# Probability of dataset given normal distribution parameters

I am reading through Christopher Bishop's Pattern Recognition and Machine Learning book and came across this part that I did not quite understand. As I understand it, this is claiming that the probability of a set of data is equal to the product of the p.d.f. of the normal distribution of the datapoints. However, the p.d.f. can be greater than one, especially if $\sigma$ is small. So if it happens that I sample a large amount of my data near the mean, isn't it possible to return a value greater than 1 for the probability of the dataset? I feel I have a misunderstanding somewhere since this shouldn't be possible.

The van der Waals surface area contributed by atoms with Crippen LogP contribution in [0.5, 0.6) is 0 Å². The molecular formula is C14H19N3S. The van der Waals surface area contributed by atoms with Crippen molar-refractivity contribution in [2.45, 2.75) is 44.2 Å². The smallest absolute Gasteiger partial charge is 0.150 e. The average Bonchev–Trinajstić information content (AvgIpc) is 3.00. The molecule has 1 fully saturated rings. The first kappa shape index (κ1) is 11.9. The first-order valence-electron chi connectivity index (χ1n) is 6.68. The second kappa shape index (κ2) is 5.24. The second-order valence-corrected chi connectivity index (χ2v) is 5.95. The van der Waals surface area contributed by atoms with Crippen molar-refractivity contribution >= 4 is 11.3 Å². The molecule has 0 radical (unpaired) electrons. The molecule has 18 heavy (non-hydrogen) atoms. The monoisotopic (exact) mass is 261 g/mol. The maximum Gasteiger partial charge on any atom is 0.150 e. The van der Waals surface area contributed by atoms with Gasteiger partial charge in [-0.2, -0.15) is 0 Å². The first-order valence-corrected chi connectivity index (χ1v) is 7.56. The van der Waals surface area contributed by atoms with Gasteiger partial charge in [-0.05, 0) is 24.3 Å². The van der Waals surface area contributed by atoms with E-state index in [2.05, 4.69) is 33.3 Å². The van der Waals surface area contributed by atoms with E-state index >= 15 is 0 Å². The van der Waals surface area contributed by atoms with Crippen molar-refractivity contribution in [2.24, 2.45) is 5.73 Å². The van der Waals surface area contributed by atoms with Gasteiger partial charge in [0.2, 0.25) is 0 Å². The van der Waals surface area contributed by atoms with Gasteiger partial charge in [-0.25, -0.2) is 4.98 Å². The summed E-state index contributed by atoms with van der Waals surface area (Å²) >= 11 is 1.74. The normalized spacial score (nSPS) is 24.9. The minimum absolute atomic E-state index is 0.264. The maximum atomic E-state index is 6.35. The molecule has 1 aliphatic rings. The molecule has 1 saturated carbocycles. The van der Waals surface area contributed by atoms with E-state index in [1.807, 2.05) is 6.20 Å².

However density is proportional to a probability. e.g. in the univariate case the probability of being in the interval $(x,x+\delta )$ would (as $\delta$ becomes very small) approach $p(x)\delta$ (this may be put more formally but my aim here is not to be formal).